Chance the Rapper’s much-anticipated mixtape Coloring Book began with a performance on The Late Show with Stephen Colbert and a front flip that coincided with the release of the single “Angels”. It’s a masterwork of Chicago hip-hop that’s catchy, danceable, and superlative. So much I’ve thought about front flipping in the shower when it comes on.
Coloring Book is mature and uplifting and full of amazing surprises, but also didn’t completely have a great array of standout tracks as opposed to Acid Rap where Chance was living freely. It doesn’t suffer from that in the slightest.
What makes this album standout individually from his other tapes is that it’s one of the best gospel-hip-hop albums ever composed. This is shown from front to back with individual standouts like “Summer Friends,” or “Smoke Break.” The latter is a standout track that works both ways. It works as a song that can be used to serenade your girl after a bowl, and it also makes you want to smoke another bowl in the same way “Smoke Again,” seduced you at first.
“How Great,” is one of those tracks with the elusive Jay Electronica. The track serves as a perfect example on how to blend gospel and hip-hop beautifully, which in turn makes up two songs: A gospel song on the lord’s greatness and then Chance and Jay Electronica rap about their doubts and enlightenment through small points in their life. Jay Electronica shines again with more Disney metaphors.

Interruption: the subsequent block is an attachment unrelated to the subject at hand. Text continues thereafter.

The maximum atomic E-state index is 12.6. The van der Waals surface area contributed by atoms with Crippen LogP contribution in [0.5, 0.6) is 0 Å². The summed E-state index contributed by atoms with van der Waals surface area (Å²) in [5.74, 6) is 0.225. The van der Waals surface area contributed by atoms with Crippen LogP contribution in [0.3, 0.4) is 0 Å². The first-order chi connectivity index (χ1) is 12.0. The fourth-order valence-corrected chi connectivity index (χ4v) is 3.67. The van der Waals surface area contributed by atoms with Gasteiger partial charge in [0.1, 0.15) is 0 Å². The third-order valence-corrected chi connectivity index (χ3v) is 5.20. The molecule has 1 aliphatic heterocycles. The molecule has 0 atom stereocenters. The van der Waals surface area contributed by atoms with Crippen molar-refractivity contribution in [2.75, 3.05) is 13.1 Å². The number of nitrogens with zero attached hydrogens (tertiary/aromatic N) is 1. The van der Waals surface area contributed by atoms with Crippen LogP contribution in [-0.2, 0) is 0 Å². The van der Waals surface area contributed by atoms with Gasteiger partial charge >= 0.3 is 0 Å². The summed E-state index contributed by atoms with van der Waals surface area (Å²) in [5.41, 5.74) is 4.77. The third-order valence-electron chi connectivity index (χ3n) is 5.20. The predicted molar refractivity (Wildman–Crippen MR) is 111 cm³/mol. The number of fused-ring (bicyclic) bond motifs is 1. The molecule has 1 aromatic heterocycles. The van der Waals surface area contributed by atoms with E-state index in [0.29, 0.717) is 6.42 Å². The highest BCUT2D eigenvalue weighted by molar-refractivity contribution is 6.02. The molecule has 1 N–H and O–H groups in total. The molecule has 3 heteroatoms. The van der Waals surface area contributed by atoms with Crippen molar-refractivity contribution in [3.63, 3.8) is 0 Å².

“Same Drugs,” is the definitive point on the album where you realize that this Chance isn’t the druggie Chance we loved on #10Day and Acid Rap, and yet he still remains imperfect. The track details a relationship with a past girl from the neighborhood, but it doubles with those people who’d probably expected something closer to his previous tapes. It’s reflective on the nuanced track, where you start to think and say to yourself, we don’t have curious drug-filled Chance, we have one high off self-worth and love.
On Coloring Book, Chance the Rapper’s third tape, he makes church feel more of a blessing then just the ritual you’ve been succumbed to as a child. As a child, church was just an establishment for the spiritual and you’re either curious or could care less. Yet as the years progress, church stays in you as a place where everyone is loved. That’s what Chance gives us on this project.
The tracks are built around having faith and loving the lord, despite your multiple imperfections. On this mixtape, Chance’s songs usually take the subject of sex, popping pills and smoking weed, or drinking, only to still hold himself on the path with the lord. It’s a gospel hip-hop mixtape that doesn’t feel too instilled, but is powerfully strong and smartly composed by the 23-year-old rapper. In a way it’s the perfect gospel hip-hop album that is also a perfect blend of everything.